the one epithet "disgraceful." Under the circumstances perhaps they may be
forgiven. It is our sincere desire that these useful personages, having
"won the day," may make good and beneficial use of the time placed at their
Hastings & St Leonards News 12 October 1860
"LESS HOURS OR WE WON'T WORK"Our township has been the scene of a commotion since the issue of the last impression of the News and it has been a moot point whether clean linen would not be at a premium. The washers and ironers, it appears, have not yet realized any benefit from the laudable movements which have of late years been gaining ground, for early closing, and shortening the hours of labour of the masculine portion of the labouring population. "From six in the morning till nine at night" has been "no fiction" with this hard-worked class. The spirit of disaffection has at length gained the upper hand, and the soap-sudonians, having unsuccessfully demanded "less work or more pay" - to the extent of two hours' daily abridgment of their toil, or 6d. a day more money - struck work on Friday.
Many of the employers were necessitated to yield to the demands of the toilers, wherat great rejoicing took place. On Monday evening (having previously primed themselves by potations at the public-houses which they had made their head quarters), they sallied forth through the streets of the district headed by some drums and fifes, and a flag inscribed "Less hours or we won't work - Britons never shall be slaves." The scene has been summarized, by those who were on the spot, in the one epithet "disgraceful." Under the circumstances perhaps they may be forgiven. It is our sincere desire that these useful personages, having "won the day," may make good and beneficial use of the time placed at their disposal.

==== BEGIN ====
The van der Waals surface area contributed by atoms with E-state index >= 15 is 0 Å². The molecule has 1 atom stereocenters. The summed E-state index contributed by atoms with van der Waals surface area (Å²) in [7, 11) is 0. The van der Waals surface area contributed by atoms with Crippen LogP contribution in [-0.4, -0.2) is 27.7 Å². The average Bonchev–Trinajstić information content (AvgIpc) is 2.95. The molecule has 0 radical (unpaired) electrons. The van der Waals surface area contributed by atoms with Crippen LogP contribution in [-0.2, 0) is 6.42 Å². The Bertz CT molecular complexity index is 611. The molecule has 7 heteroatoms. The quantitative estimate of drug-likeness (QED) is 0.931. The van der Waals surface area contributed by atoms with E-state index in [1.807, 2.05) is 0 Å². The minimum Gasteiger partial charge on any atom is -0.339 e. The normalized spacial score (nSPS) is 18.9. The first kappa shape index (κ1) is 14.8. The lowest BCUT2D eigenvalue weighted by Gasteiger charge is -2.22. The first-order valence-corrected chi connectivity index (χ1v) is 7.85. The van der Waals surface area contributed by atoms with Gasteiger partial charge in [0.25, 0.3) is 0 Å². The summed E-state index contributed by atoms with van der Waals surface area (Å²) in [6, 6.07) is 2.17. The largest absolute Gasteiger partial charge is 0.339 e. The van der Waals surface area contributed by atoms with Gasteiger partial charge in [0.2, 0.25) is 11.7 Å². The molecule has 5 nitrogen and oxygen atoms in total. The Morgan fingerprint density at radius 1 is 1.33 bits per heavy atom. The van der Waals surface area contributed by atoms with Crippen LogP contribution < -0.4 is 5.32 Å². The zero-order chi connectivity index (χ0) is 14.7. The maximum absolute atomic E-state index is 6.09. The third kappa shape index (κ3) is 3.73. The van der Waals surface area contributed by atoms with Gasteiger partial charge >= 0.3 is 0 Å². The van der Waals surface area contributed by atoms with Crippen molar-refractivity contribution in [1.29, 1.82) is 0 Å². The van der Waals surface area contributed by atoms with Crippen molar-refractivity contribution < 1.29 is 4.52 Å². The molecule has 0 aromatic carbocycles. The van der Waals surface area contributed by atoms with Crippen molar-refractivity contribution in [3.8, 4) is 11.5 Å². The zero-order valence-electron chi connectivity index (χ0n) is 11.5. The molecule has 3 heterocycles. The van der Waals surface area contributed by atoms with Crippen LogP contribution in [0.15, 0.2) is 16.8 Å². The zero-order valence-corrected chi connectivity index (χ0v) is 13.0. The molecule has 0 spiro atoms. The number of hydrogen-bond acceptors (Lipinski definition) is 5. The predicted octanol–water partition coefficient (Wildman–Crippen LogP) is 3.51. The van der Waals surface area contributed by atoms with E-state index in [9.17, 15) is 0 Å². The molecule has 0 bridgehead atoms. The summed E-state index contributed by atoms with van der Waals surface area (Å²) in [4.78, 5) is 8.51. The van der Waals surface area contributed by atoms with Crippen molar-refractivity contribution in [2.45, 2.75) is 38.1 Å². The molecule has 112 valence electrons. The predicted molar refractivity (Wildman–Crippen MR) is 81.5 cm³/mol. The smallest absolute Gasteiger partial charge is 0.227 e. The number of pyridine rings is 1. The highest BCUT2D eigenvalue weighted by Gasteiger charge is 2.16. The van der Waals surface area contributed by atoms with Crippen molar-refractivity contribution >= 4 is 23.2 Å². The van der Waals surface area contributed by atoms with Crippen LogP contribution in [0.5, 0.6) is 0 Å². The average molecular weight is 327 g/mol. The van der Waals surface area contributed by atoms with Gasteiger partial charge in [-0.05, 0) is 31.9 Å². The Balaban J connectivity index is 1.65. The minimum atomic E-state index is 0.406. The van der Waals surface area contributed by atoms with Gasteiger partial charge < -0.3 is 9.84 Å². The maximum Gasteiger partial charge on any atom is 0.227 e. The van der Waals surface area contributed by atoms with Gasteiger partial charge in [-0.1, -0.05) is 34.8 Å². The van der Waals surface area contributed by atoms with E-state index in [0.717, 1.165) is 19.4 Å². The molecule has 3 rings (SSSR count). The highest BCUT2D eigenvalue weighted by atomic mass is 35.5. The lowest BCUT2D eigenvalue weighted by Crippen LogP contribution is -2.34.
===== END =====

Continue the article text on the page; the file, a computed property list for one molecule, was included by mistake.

Hastings & St Leonards News 12 October 1860
The two newspaper articles above record what is possibly the first instance of industrial action by women of Hastings & St Leonards. They also reveal the journalist's attitude towards labouring women. Their tone is humorous, much the same as that used by the paper for court reports. The writer's inflated style serves to accentuate the lowly calling of the washerwomen. This ultimately trivialises them and their concerns and treats the issue as entertainment for the better off.
Washerwomen, while not high-status persons, peformed an essential job given the lack of laundry facilities in houses. Perhaps the writer chose to ridicule them rather than admit the embarrassing fact that most of the town was dependent on a bunch of uneducated women of the labouring classes.
Reading among the cicumulatory prose we discover that in one laundry there was a brief walkout in April over the bad-tempered attitude of a male supervisor. Six months later, after requesting shorter hours or more pay, washerwomen working for various employers walked out. They were encouraged by the contemporary movement for shorter working hours; plasterers in Hastings had recently struck for that reason. The women walked out on a Friday and the employers conceded on the following Monday, whereupon they went out to celebrate.
Last modified 2000